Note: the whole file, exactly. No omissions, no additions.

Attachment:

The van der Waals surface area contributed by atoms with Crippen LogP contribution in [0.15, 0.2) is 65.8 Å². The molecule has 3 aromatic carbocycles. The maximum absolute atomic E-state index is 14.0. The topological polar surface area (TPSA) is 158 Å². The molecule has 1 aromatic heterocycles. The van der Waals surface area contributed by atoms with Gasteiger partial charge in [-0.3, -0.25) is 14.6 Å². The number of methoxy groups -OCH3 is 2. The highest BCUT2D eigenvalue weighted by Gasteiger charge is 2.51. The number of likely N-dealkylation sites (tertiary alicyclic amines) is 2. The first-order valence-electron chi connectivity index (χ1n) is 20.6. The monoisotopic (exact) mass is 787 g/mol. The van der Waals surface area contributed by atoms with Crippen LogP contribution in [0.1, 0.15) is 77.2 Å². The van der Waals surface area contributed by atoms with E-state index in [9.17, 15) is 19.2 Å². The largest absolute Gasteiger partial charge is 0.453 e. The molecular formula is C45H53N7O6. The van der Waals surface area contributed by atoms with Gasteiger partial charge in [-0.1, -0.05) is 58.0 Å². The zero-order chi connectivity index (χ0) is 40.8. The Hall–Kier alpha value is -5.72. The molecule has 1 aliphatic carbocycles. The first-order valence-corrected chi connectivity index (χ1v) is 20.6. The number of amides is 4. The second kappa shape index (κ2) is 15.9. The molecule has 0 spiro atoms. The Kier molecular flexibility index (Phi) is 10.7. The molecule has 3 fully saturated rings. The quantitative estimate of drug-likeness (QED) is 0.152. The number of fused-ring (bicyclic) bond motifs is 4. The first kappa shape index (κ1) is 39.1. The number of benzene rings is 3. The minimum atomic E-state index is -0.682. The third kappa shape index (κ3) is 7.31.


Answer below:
The van der Waals surface area contributed by atoms with Crippen LogP contribution in [0.15, 0.2) is 65.8 Å². The molecule has 3 aromatic carbocycles. The maximum absolute atomic E-state index is 14.0. The topological polar surface area (TPSA) is 158 Å². The molecule has 1 aromatic heterocycles. The van der Waals surface area contributed by atoms with Gasteiger partial charge in [-0.3, -0.25) is 14.6 Å². The number of methoxy groups -OCH3 is 2. The highest BCUT2D eigenvalue weighted by Gasteiger charge is 2.51. The number of likely N-dealkylation sites (tertiary alicyclic amines) is 2. The first-order valence-electron chi connectivity index (χ1n) is 20.6. The monoisotopic (exact) mass is 787 g/mol. The van der Waals surface area contributed by atoms with Crippen LogP contribution in [0.1, 0.15) is 77.2 Å². The van der Waals surface area contributed by atoms with E-state index in [9.17, 15) is 19.2 Å². The largest absolute Gasteiger partial charge is 0.453 e. The molecular formula is C45H53N7O6. The van der Waals surface area contributed by atoms with Gasteiger partial charge in [-0.1, -0.05) is 58.0 Å². The zero-order chi connectivity index (χ0) is 40.8. The Hall–Kier alpha value is -5.72. The molecule has 1 aliphatic carbocycles. The first-order valence-corrected chi connectivity index (χ1v) is 20.6. The number of amides is 4. The second kappa shape index (κ2) is 15.9. The molecule has 0 spiro atoms. The Kier molecular flexibility index (Phi) is 10.7. The molecule has 3 fully saturated rings. The quantitative estimate of drug-likeness (QED) is 0.152. The number of fused-ring (bicyclic) bond motifs is 4. The first kappa shape index (κ1) is 39.1. The number of benzene rings is 3. The minimum atomic E-state index is -0.682. The third kappa shape index (κ3) is 7.31.